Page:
New student numbers fall as fees rise


The numbers of UK students applying to start degree courses this autumn has slumped by almost 9%, as tuition fees triple to up to £9,000, official figures show.

Just over 50,000 fewer applicants have applied for university compared with the same point last year - a drop of 8.9%, according to new Ucas statistics.

In England, the numbers applying slumped by 10%, a bigger fall than in Wales (2.9%), Scotland (2.1%) and Northern Ireland (4.5%).

Among 18-year-olds, the age when teenagers traditionally go to university, the numbers were down by 2.6%, while applications from 19-year-olds were down 12.1% and those from 25 to 29-year-olds were down 12.2%.

There was a 10.5% drop in applications from 30 to 35-year-olds, while the numbers of people aged 40 and over was down 10.9%.

Students starting university this autumn will be the first to pay up to £9,000 a year in tuition fees, with many English universities planning to charge the maximum.

Universities minister David Willetts insisted that 2012 will still be a "competitive year" for students hoping to gain places.

But some union officials and university leaders raised concerns about the impact of the fee hike, with one warning that the drop in applications from mature students could be damaging.

The latest figures, which give the numbers of people applying before the final June 30 deadline, come as a new Ucas report reveals the impact of the new fee regime.

It found that around one in 20 English 18-year-olds - about 15,000 in total - who might have been expected to apply for university this year did not.

The situation is worse for older applicants - English students over the age of 18 were between 15% and 20% less likely to apply this year than last year, it said.

Part of the drop may be due to more people accepting places last year, Ucas suggested.

The report also reveals that young people in disadvantaged areas were still almost three times less likely to apply to university than their richer peers.

Ucas chief executive Mary Curnock Cook said: "This in-depth analysis of the 2012 applications data shows that, although there has been a reduction in application rates where tuition fees have increased, there has not been a disproportionate effect on more disadvantaged groups.

"The 10% decline in applications to English institutions reported in regular Ucas statistics is more properly interpreted as a reduced young application rate of about 5% after correcting for falling populations. Application rates for older applicants have declined slightly more - by about 15%-20%."

Most English applicants applied to courses with fees at or near £9,000, the Ucas report found.

Those from poorer backgrounds are applying to courses that are around £200 cheaper on average than students from richer homes.

Mr Willetts said: "The proportion of English school leavers applying to university is the second highest on record and people are still applying. Last year 30,000 students applied after this point.

"Even with a small reduction in applications, this will still be a competitive year like any other as people continue to understand that university remains a good long-term investment for their future."

Shadow universities minister Shabana Mahmood said: "With UK applications down by 8.9%, it is clear that the drastic increase in fees and the increased debt burden is putting people of all ages off going to university and investing in their future. Most students will be paying off their debts most of their working lives.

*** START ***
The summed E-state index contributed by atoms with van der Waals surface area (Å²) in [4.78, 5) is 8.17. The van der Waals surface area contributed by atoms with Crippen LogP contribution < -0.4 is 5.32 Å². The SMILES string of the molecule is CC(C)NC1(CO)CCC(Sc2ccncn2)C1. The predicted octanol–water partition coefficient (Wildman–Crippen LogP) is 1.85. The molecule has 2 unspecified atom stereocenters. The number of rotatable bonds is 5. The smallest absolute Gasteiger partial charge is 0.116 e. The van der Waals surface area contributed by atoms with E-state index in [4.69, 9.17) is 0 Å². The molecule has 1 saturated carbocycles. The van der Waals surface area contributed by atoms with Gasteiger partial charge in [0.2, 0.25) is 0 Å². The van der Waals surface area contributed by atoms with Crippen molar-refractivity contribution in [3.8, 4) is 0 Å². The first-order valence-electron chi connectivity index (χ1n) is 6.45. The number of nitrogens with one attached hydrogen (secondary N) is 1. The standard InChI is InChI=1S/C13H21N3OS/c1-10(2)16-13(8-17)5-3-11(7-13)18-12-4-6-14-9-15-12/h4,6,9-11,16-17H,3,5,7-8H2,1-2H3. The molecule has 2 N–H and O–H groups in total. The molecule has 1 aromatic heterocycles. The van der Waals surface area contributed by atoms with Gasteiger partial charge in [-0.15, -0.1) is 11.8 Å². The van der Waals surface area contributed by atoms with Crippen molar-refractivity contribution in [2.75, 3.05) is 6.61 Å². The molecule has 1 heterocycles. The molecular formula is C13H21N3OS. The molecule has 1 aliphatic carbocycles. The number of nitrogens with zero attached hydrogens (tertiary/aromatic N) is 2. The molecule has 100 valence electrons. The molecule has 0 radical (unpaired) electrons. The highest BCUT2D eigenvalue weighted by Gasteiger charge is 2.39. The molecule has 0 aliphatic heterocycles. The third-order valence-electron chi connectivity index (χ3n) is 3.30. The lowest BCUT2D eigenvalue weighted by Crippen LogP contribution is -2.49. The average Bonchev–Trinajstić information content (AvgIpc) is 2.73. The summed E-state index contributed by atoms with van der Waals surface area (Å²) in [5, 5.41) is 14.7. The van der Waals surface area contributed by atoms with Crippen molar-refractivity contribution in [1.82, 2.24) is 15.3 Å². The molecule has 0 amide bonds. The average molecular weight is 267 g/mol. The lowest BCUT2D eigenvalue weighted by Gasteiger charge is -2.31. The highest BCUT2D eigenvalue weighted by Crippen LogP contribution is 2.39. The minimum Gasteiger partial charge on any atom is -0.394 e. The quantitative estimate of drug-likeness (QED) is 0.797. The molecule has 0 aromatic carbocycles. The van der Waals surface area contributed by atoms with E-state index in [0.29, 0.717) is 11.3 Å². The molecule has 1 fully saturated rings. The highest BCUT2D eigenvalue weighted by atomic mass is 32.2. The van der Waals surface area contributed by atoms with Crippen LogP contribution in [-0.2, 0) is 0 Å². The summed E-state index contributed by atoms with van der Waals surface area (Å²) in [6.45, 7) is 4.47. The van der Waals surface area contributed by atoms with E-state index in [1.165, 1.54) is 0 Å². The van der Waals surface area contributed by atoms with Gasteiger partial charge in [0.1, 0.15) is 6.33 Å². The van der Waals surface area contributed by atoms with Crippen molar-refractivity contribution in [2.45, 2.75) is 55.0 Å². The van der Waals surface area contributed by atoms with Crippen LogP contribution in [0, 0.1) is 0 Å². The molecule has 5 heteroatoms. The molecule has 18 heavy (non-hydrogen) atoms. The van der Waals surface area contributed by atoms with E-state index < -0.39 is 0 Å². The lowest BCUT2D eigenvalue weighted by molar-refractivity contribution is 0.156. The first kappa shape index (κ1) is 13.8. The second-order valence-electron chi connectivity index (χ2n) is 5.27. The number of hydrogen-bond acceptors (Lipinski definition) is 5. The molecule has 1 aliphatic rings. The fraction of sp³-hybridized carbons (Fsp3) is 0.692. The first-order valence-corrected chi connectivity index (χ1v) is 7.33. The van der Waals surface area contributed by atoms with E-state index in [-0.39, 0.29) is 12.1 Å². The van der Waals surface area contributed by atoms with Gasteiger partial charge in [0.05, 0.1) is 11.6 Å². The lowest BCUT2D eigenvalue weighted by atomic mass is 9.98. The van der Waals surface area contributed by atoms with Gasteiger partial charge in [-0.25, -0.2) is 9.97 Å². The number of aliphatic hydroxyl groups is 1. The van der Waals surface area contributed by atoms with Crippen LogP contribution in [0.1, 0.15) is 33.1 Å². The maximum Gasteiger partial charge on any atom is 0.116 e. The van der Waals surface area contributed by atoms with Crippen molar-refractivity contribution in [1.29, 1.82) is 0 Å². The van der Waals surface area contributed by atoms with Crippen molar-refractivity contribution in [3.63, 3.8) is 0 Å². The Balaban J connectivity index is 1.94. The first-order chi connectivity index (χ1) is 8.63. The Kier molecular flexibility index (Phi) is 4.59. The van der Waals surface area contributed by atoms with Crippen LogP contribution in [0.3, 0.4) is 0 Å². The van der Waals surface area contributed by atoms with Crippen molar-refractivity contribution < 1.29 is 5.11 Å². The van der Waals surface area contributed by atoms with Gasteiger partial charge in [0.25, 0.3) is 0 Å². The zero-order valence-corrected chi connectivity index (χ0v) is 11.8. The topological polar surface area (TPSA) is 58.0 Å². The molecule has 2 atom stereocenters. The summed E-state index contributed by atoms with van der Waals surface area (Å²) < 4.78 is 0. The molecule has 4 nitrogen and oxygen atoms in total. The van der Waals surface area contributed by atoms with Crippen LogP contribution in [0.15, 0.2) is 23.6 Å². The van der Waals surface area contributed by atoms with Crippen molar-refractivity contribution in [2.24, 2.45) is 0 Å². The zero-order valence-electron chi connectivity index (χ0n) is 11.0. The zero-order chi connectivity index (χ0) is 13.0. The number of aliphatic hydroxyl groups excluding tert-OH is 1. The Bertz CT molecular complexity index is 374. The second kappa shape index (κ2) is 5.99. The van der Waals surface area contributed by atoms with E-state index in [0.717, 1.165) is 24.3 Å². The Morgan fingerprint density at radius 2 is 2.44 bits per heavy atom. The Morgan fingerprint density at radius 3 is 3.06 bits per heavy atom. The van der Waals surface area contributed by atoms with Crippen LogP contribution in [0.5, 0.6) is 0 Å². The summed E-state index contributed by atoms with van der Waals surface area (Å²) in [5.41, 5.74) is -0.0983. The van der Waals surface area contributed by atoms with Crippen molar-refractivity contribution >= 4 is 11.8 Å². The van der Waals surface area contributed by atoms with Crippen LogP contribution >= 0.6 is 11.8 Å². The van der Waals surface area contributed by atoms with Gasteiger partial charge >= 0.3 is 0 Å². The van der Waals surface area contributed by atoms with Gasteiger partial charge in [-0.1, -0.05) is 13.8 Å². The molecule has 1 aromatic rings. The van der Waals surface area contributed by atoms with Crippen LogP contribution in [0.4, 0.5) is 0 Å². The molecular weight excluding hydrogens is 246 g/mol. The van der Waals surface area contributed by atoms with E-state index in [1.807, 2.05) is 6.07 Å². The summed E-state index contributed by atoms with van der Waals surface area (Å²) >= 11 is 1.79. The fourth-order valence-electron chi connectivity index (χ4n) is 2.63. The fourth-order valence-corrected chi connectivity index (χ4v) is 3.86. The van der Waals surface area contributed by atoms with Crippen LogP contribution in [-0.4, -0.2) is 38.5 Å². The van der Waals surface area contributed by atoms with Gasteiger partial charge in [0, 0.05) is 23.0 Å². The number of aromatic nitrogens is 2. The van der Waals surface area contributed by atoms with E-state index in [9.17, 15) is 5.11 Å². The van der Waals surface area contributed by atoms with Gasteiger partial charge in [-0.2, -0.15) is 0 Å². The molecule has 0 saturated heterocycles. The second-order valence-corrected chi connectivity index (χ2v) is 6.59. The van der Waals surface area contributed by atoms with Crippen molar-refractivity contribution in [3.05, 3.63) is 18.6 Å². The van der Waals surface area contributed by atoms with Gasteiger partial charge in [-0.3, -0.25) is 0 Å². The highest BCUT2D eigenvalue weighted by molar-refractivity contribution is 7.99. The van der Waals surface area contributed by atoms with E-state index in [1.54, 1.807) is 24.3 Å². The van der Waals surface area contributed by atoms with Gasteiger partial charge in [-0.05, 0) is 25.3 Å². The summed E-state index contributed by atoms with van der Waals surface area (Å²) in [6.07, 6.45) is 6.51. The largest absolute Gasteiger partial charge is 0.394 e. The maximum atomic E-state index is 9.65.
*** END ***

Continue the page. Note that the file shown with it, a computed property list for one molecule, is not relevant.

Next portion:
"Applications from mature students - over the age of 23 - are also down by 11.5%, reflecting the worries of these potential students with often greater financial commitments and the impact of the Government's policies on them."

Professor Patrick McGhee, chairman of the university think-tank million+ and vice-chancellor of East London University, said that a university education is still one of the best ways to get a career and a job.

But he added: "The drop in applications from mature students is a real concern and will jeopardise the Government's growth and social mobility agenda if it becomes a long-term trend."

Nicola Dandridge, chief executive of vice-chancellors' group Universities UK, said the fall in applications was "far less dramatic" than some had predicted.

"If we look at the application rate of 18-year-old applicants from England, this has dropped only by a very small margin. It is reassuring that applicants are still applying in numbers and that, despite the higher fees, people still see higher education as a valuable investment."

Sally Hunt, general secretary of the University and College Union (UCU), said: "These figures once again highlight the folly of hiking up tuition fees to £9,000 and making England one of the most expensive countries in the world in which to access higher education.

"This Government can talk all it likes about improving social mobility but how will erecting punitive financial barriers help our best and brightest get on?"

Today's figures also show:

* Overall applications, from home and abroad, were down 7.7%;

* The number of male applicants was down 8.6%, and for females 7.1%;

* Applications from EU students other than those from the UK fell by 12.9%, but outside the EU they rose 8.5%;

* The South West and the North East of England saw the biggest drops, down 12.1% and 11.7% respectively.

* The West Midlands saw the smallest fall in England, with applications down 7.4%.


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